CinéDoc 2016 Concludes in Tbilisi

Between October 21 and 25, the Georgian capital hosted the fourth edition of the only international documentary film festival in the Caucasus region CinéDoc Tbilisi 2016. With a diverse line-up consisting of 45 films and 6 competitive categories, the festival garnered an international audience, who had the chance to not only appreciate the work of talented filmmakers, but also to delve deeper into the creative process through Q&A sessions and master classes with the participants of the festival. An award ceremony held on the final day of the festival at Tbilisi’s National Youth Palace honored the jury’s and the audience’s favorites.

Wojchiech Staron’s (Poland) monumental film ‘Brothers’ triumphed in the international competition of CinéDoc 2016, in addition to winning the sympathies of the Student Jury. ‘Brothers’ is an impressive manifestation of more than 20 years of work of Staron, who accompanied two Polish siblings, displaced in Kazakhstan following the mass deportations in the 1940s, on their journey back to their homeland. Rather than focusing on the grand history or sentimental journeys to the past, Staron provides an insight into the daily rituals of two inseparable yet different characters as they aim to rebuild their lives in spite of dramatic events.

As CinéDoc is the sole festival in the Caucasus region focusing on documentaries, it dedicated one its sections, Focus Caucasus, to presenting local and regional productions. The main award in this category went to Arman Yeritsyan’s (Armenia) light-hearted film ‘One, two, three…’ which focuses on a group of “The Chosen Ones,” a troupe of elderly Armenians defying their personal struggles and the harsh conditions for senior citizens in the country through dance. A collection of very individual yet intertwined stories, it was described as “a study guide for all generations” by the competition’s jury, emblematic of the protagonists’ courage to live in a world many don’t have the necessary boldness to live in.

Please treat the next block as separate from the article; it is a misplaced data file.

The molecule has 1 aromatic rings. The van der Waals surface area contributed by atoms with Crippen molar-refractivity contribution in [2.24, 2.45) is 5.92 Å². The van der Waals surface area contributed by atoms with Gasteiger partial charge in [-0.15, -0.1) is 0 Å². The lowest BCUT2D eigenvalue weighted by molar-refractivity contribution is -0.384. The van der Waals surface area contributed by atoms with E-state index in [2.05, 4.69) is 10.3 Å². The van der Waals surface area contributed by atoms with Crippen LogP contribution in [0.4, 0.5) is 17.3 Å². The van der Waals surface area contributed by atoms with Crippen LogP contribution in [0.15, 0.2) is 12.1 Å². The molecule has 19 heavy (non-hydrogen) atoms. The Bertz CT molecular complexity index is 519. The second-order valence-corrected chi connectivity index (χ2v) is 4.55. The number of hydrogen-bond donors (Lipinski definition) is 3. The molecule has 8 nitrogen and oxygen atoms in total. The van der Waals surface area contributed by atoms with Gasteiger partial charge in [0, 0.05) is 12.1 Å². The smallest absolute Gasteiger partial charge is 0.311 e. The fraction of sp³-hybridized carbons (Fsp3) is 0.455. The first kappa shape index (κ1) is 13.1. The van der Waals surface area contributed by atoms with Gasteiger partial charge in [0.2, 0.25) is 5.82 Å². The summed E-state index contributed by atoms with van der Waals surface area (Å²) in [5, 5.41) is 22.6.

The 2016 edition of CinéDoc introduced a new competitive section, CivilDoc, dedicated to films dealing with human and social rights, coming in conjunction with a pitching forum Civil Pitch where Georgian NGOs presented their work to Georgian filmmakers. The inaugural CivilDoc award went to Pankaj Johar’s (India, Norway) investigative documentary ‘Cecilia,’ shedding light on the issue of child labor trafficking in India. The film joins Cecilia, a 54-year-old housekeeper, in her fight for justice following the death of her 14-year-old daughter under mysterious circumstances. It persistently exposes deep-rooted problems and showcases the integrity of the protagonist in her struggle for children's rights.

CinéDoc is the first film festival in Georgia supported by the Creative Europe Program of the European Union, and aims to introduce the wider Georgian public to the world of documentary cinema. The festival will be followed by a year-long screening tour ‘CinéDoc-On Tour’ covering all Georgian regions.

Zygimantas Kapocius

27 October 2016 20:25